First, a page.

This is in accord with Section 1014 of the Internal Revenue Code, which says that the basis of property acquired by a person from a decedent shall be the fair market value of the property at the date of the decedent's death. The confusing aspects of this case are that we have two deaths and two administrations with the same executor. It is necessary to consider the value of the property at the date of each death to get the proper basis for each successive owner. When we do this, we see that at the date of Mrs. Wood's death, the property had a value of $65,871.47. All parties agree to this. Therefore, Mr. Wood, the legatee, had the equitable title to the property at this value, subject to the payment of any debts of Mrs. Wood. At oral argument, it was made clear that the administration of her estate was independent of the court and that there were no unpaid debts. Consequently, there was no need for further administration and Mr. Wood was entitled to the property with the above basis. But for some unknown reason, the executor did not distribute it to him. In my opinion, this did not affect his equitable title and right to the property. He could have forced its distribution. At this point, he died leaving the property to his children by will as his sole legatees. This is the second death, and we now have a new date of death and a new basis of the property for his legatees who hold the equitable title, subject to the payment of his debts, if any. This gives rise to the real question in the case, which seems to have been overlooked by the parties and the majority, and that is, what is the basis of Mr. Wood's estate and legatees in the property and how do you determine it? The answer is found in the statute and in Brewster v. Gage, supra. Their basis is the fair market value of the property at the date of the death of the "decedent," which at this stage is the date of the death of Mr. Wood. This value at the date of his death was $159,766.63. We are no longer concerned with the date of death of Mrs. Wood, nor the value of the property when she died. Also, it is immaterial that the property left by Mrs. Wood was in a different form at the time of Mr. Wood's death.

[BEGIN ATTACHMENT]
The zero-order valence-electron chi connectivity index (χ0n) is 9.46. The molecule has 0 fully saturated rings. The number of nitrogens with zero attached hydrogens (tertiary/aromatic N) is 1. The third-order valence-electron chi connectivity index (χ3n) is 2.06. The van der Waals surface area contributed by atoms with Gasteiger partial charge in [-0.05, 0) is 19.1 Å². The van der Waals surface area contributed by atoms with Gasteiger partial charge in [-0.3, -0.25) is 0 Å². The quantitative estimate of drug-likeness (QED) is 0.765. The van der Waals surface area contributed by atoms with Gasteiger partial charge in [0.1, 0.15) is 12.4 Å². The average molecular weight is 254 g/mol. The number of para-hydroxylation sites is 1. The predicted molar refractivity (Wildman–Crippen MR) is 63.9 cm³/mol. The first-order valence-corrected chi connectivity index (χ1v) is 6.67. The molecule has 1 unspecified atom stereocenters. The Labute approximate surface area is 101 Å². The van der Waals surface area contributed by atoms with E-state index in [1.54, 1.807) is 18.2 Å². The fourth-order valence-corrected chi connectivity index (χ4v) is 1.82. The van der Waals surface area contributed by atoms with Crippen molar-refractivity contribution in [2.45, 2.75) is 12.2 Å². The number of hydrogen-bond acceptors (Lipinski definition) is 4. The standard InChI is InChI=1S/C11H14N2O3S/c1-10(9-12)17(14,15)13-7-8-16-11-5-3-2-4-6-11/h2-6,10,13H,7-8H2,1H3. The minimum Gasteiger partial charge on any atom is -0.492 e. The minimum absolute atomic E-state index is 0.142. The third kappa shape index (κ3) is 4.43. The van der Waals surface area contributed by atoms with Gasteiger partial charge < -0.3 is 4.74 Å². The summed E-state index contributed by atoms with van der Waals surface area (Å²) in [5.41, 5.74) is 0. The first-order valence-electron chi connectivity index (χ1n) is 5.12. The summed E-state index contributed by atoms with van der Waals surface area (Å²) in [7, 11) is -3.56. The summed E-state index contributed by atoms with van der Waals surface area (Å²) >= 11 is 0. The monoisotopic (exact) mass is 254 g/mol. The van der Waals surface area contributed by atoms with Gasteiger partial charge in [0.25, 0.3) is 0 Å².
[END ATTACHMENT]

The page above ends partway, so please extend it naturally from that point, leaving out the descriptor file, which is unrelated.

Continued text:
Accordingly, when the property was sold after Mr. Wood's death for $160,742.09, the equitable title was in his legatees, and when distribution was made to Mr. Wood's estate, its legal title related back to the death of Mrs. Wood. When the property is distributed to the legatees of Mr. Wood, their legal title will relate back to the date of his death, and their basis, which is what we are really concerned with here, will be the fair market value of the property at his death.

Most of the confusion in the case was caused by the way the executor handled the property and filed the tax returns. It erroneously considered that both the legal and equitable title to the property was in the estate of Mrs. Wood until the date of distribution to Mr. Wood's estate after his death. The government is taking advantage of this situation by making it appear that the date of distribution fixes the value date for the estate of Mr. Wood and his legatees. By this means, it seeks to have the original value determined as of the date of Mrs. Wood's death and then ignores the value at the date of death of Mr. Wood, notwithstanding the fact that we are concerned only with the value at the time of his death. I think the two deaths and the two values must be considered separately if we are to follow the statute and Brewster v. Gage.

In my opinion, the plaintiff here should be considered as maintaining this suit for the estate of Mr. Wood and for his legatees who hold the beneficial title to the property.

I would deny the defendant's motion for summary judgment and assign the case for trial.

 1

Plaintiff admits that the estate of Mrs. Wood owes a tax on this amount, but plaintiff has not made clear why it makes this concession. We presume that plaintiff admits that it owes the tax as executor of Mrs. Wood's estate only as holder of the legal title to the securities and as agent for Mr. Wood's estate

 2

Insofar as applicable, § 1014 reads as follows:

"Sec. 1014. Basis Of Property Acquired From A Decedent.

"(a) In General. Except as otherwise provided in this section, the basis of property in the hands of a person acquiring the property from a decedent or to whom the property passed from a decedent shall, if not sold, exchanged, or otherwise disposed of before the decedent's death by such person, be the fair market value of the property at the date of the decedent's death, or, in the case of an election under either section 2032 or section 811(j) of the Internal Revenue Code of 1939 where the decedent died after October 21, 1942, its value at the applicable valuation date prescribed by those sections.

"(b) Property Acquired From the Decedent. — For purposes of subsection (a), the following property shall be considered to have been acquired from or to have passed from the decedent:

"(1) Property acquired by bequest, devise, or inheritance, or by the decedent's estate from the decedent;"